Wu Xie’s Private Notes: Chapter 10 Qimen Fortune Teller Qi Tiezui The Eighth

Qimen (1) Fortune Teller Qiu Tiezui (2) the Eighth was a peculiar man in the lower three clans.

The Huo and Xie families were big families, who devoted themselves to expanding their businesses. From eastern Inner Mongolia to Lingnan, both families had their tracks all over these areas, but Qi Tiezui went in the complete opposite direction.

Ever since Qi Tiezui started his business, he had only one shop, which was a fortune-telling booth in the old tea camp in Changsha.

This fortune-telling booth was in the depths of an alley, and behind it was a small incense hall where he did the fortune telling.

If people wanted to buy antiques, they needed to pay six pennies before the fortune teller would take them into the inner hall. There was a large hall in the back that was full of treasures.

Under normal circumstances, this kind of small shop would easily be eliminated, but the Qi family’s shop had been open for several generations. Business was booming, and the small incense hall flourished.

Some people found it very strange and didn’t know why his business was so good. Later, they learned that Qi Tiezui had a strange rule.

If people wanted to buy antiques, he would do fortune telling for them. He was the number one fortune teller in Changsha, and his predictions were extremely accurate. He only did it for people who bought antiques, and called it “Buy antiques, get free fortune tellings”.

Nowadays, we might call that competitive differentiation or derivative value.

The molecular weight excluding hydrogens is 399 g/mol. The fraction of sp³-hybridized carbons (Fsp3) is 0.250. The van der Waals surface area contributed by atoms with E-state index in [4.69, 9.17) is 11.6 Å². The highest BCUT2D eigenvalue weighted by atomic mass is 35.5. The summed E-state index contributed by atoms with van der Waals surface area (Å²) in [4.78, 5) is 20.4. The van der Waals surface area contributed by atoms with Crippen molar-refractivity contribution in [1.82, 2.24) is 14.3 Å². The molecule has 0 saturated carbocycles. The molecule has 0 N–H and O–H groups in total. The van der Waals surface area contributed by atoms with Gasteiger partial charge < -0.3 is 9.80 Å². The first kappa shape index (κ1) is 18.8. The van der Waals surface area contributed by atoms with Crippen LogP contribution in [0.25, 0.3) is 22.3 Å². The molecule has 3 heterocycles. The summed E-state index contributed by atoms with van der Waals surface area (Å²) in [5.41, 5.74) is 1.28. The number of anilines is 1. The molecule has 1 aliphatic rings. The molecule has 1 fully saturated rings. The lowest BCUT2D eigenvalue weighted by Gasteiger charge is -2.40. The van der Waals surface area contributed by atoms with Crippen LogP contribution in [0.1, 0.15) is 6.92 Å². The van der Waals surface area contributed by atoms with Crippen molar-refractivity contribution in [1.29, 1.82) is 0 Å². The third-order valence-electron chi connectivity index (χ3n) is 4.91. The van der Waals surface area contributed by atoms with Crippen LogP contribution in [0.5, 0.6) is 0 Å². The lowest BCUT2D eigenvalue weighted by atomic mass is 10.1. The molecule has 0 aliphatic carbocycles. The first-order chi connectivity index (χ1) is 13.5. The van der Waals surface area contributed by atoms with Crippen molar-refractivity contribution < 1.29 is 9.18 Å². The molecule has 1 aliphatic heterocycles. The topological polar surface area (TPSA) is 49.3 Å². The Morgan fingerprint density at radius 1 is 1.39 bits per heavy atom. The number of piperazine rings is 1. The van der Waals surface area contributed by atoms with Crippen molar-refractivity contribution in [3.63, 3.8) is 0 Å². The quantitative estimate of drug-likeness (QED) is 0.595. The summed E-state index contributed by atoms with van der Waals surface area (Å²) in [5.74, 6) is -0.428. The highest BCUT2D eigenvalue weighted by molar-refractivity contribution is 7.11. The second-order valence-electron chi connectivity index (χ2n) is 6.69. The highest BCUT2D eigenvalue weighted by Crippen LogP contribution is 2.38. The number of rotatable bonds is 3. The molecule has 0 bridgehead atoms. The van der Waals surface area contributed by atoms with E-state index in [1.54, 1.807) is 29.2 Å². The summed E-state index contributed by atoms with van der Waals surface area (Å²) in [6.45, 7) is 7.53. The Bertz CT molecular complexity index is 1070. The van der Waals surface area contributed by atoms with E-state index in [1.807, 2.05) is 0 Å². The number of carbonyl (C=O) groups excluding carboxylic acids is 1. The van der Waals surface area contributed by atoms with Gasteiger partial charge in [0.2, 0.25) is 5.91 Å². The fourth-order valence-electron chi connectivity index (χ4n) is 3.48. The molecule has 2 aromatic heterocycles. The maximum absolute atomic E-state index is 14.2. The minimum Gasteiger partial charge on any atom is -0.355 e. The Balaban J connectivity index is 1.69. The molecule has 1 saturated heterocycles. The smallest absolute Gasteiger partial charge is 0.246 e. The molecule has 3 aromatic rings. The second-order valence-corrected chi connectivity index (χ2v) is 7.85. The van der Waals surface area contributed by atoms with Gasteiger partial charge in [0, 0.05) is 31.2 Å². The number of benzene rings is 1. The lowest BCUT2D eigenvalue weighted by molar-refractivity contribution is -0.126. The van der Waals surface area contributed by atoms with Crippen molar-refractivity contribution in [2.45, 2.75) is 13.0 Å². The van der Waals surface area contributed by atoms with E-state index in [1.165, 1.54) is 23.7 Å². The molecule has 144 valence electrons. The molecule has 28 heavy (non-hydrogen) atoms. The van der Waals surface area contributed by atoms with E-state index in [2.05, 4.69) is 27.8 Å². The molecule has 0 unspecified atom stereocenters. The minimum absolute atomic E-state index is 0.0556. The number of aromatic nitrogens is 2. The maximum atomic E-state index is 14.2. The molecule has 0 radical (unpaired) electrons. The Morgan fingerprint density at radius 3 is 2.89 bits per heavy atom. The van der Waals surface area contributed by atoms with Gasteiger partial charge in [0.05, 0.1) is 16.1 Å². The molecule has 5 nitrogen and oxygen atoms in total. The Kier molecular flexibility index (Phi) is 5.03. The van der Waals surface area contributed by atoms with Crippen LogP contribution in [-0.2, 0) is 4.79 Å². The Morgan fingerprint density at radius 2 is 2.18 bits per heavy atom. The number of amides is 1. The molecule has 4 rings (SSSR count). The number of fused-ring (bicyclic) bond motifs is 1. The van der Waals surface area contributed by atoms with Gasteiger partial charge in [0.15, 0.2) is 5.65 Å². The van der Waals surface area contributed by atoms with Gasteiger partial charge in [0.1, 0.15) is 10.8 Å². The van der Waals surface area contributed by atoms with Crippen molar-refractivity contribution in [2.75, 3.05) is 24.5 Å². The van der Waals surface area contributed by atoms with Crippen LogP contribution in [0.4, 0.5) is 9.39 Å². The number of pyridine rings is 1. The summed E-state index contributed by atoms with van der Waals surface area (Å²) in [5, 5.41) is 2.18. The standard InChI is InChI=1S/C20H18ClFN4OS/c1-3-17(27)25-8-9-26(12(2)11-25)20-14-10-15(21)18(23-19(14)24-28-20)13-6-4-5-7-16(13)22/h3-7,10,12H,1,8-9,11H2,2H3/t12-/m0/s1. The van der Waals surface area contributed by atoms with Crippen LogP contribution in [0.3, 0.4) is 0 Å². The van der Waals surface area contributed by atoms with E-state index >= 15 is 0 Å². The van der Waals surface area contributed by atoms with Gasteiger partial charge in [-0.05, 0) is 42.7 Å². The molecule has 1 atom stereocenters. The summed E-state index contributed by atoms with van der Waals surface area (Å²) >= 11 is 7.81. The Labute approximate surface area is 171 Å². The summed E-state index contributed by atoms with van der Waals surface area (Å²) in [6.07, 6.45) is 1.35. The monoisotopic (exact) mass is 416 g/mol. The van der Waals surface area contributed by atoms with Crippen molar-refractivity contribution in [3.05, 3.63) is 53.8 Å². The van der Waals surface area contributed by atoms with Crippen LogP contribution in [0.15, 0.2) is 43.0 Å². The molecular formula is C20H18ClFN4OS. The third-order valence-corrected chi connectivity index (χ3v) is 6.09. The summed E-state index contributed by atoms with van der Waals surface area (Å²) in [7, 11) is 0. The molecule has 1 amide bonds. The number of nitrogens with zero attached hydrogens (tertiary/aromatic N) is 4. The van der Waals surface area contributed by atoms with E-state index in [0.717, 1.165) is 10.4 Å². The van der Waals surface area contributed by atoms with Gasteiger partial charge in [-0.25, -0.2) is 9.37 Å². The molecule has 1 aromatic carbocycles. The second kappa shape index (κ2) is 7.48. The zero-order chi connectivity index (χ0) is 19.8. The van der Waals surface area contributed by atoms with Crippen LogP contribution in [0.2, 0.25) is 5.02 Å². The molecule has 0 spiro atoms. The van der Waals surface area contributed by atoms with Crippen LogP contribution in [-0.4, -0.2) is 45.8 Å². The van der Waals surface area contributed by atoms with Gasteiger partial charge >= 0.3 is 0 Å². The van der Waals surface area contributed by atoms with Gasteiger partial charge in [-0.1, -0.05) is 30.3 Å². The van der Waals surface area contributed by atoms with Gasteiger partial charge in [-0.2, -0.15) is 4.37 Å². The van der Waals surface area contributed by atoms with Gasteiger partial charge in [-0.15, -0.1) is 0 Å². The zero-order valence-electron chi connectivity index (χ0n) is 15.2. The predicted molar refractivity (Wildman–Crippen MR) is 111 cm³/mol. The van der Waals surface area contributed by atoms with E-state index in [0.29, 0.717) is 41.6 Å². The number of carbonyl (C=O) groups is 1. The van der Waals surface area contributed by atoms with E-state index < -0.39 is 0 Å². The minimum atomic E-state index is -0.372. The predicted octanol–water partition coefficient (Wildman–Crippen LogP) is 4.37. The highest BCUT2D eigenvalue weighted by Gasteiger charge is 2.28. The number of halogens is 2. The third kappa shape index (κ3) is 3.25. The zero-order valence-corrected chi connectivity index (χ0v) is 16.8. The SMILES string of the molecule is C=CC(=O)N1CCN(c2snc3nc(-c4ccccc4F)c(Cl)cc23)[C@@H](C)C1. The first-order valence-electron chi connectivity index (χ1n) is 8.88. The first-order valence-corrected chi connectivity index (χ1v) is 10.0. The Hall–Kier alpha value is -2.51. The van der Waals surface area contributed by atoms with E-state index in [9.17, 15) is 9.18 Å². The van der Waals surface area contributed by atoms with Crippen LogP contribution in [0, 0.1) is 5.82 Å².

The people who robbed graves and sold antiques were rather superstitious. Qiu Tiezui was very famous, so even if there were some people who didn’t actually want to buy antiques, they would go to him for fortune telling and buy an item randomly. That was why his business was always popular.

So, how accurate were his predictions? People said his skills were divine.

On the eve of liberation, a broker came to buy goods in Qi Tiezui’s shop. He didn’t want anything except for an incense burner that was in the incense hall.

This incense burner wasn’t an antique, so it was clear to see that the broker didn’t know how to determine the value of items.

The underling at the time asked Qi Tiezui for instructions, but Qi Tiezui was very disciplined. He was selling antiques, so how could he sell incense burners? As a result, Qi Tiezui wouldn’t sell it.

His underling became greedy. He felt that the incense burner didn’t cost much, so he could sell it himself and secretly buy another one to replace it and keep the money. As a result, he secretly sold the incense burner. He was afraid that Qi Tiezui would find out, so he asked the broker to leave quickly.

At that time, Qi Tiezui was waiting to tell the broker’s fortune, and found it strange that the broker walked away without looking back.

When he asked the underling what happened, the underling got scared and confessed to the whole thing. Qi Tiezui told him that he had offended the gods and ancestors by committing such a big taboo, and he was afraid that the underling would get retribution.

People would piss their pants when Qi Tiezui said something like this, because his words usually came true. As a result, the guy was so frightened that he immediately took out all the money. He said that he had only been greedy for a moment and asked if there was a way to resolve it.